Witnessing the Birth of Planets


Peering into the previously unseen wombs of newly forming solar systems, astronomers believe they have caught two different stars in the act of creating planets.

“I think it’s the first real evidence of earthlike planets” elsewhere in the universe, said astronomer Wayne Holland of the Joint Astronomy Center in Hawaii, whose report on one of the stars appears Thursday in the journal Nature.

If confirmed, the discoveries will boost hopes that planetary families around stars are common--something astronomers have “been wanting to believe,” astronomer David Koerner said Tuesday at a news conference at NASA’s Jet Propulsion Laboratory in Pasadena.

In an impressive display of high-tech stargazing, three independent groups of scientists at UCLA/Hawaii, Caltech/JPL and Harvard/University of Florida released images Tuesday of doughnut-shaped holes in the dust rings surrounding two stars. They imaged two other stars with mysterious “blobs” that appeared to be near them.


The empty spaces appear to be the signature of newly congealing planets as they “sweep up” dust and other material in the ring, scientists said.

While the findings do not contradict astronomers’ notions of how Earth was formed billions of years ago, the images perhaps offer the earliest look yet at a solar system’s first years.

And they do offer a few rather startling surprises. Foremost among them are the mysterious, bright blobs hovering close to two stars, Beta Pictoris and Vega. Vega emitted fictional radio signals in the movie “Contact.”

Most exciting to astronomers is that the ability to see deep inside the gas-shrouded regions surrounding stars allows them to study the evolution of solar systems like our own, from infancy through adolescence to old age. “We’re starting to see the family tree,” said Michael Werner of JPL.


Our solar system was born, astronomers believe, out of a giant cloud of debris ejected by previous generations of exploded stars. As gravity sucked the matter in the cloud toward a common center, the dust spun itself into a flattened pancake, while the central, densest region lit a nuclear fire that ignited the sun.

Tens of millions of years later, the dust congealed into rocky globs, and eventually planets. The gravity of gas giants like Jupiter eventually swept out smaller rocky objects, making Earth safe from continual bombardment and a haven for life.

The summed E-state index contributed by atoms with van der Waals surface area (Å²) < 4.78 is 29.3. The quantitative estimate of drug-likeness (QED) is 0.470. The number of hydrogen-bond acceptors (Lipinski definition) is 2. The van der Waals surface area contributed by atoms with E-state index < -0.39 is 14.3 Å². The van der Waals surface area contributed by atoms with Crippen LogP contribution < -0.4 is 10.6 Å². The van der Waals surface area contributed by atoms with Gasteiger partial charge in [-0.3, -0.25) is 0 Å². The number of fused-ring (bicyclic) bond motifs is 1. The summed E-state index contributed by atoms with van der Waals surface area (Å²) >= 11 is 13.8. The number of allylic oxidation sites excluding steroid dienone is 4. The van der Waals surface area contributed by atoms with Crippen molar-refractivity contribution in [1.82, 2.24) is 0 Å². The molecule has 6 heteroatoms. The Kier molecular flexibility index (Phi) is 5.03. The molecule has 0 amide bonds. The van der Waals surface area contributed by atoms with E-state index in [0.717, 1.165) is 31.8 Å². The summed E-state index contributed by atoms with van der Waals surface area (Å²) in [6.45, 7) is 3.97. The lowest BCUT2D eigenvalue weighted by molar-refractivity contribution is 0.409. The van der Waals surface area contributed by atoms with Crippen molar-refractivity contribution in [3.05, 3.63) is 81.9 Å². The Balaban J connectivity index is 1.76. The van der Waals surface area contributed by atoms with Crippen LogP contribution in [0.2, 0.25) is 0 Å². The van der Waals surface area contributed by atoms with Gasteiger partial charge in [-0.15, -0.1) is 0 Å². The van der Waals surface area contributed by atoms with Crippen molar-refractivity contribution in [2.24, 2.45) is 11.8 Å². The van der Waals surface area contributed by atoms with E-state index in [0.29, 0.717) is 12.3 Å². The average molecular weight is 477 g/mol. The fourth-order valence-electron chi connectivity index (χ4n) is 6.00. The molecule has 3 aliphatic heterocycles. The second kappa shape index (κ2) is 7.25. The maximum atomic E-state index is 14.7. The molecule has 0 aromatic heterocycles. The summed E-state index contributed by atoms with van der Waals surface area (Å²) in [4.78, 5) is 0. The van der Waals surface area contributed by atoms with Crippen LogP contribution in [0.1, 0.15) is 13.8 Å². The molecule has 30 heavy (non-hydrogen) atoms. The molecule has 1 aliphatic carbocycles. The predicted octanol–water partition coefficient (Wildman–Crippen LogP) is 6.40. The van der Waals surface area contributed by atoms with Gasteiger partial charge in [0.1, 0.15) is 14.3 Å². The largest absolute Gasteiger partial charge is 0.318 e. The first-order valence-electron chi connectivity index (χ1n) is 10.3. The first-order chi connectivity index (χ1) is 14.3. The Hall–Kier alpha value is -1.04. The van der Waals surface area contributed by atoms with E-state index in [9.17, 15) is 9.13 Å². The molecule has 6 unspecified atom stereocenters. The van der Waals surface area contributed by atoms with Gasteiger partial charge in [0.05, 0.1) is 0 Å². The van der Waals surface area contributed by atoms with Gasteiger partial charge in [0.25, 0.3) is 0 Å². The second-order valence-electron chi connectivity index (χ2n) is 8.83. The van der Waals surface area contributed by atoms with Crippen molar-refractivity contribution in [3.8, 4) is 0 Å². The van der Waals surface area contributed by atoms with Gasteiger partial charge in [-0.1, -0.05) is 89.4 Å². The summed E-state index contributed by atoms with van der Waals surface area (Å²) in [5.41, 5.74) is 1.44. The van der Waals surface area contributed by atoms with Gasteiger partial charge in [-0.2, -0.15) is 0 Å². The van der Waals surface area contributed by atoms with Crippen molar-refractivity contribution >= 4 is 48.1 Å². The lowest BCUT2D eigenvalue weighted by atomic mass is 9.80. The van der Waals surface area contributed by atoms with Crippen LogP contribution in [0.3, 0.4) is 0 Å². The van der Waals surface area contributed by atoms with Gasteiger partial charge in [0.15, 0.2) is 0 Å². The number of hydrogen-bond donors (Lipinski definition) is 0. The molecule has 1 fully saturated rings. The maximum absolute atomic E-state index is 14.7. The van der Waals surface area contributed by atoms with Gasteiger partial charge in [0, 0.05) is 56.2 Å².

Detecting Planets Outside Solar System

Outside of our own solar system, planets are too dim to be seen directly, drowned in the light of their stars. Over the past five years, teams of astronomers have deduced the existence of nearly a dozen Jupiter-sized objects by observing that certain stars appear to wobble, apparently the result of gravitational tugs from orbiting bodies, which could be planets. Only a giant planet, however, would have the gravitational pull to make its influence felt on a star.


In contrast, the dust-free halos around the nearby star Fomalhaut--detected by the UCLA/Hawaii group--could be an area where newly formed rocky Earth-like planets are swirling about in a barrage of rocky material.

Although the evidence is indirect, the age of the stars, and the size of the halos, suggests that they could harbor solar systems much like our own, but much younger. Both stars are only tens to hundreds of millions of years old, compared to our 4.5-billion-year-old sun.

Still, said Holland, “I believe that the planets are already there.”

If they are, studying them could open a window to our own distant past. “These stars are very similar to our own sun,” he said.


Holland’s group viewed the disk around the stars in extremely cold, infrared light. In visible light, the cool disks would be drowned out by the hot light of the star. However, in the infrared, it is clear that the dust density drops off steeply toward the center of the disks.

Perhaps even more tantalizing, the images of Beta Pictoris and Vega reveal mysterious blobs of brightness off to the side of the stars. “We’re just mystified,” said UCLA astronomer Benjamin Zuckerman. “We have two mysterious objects.”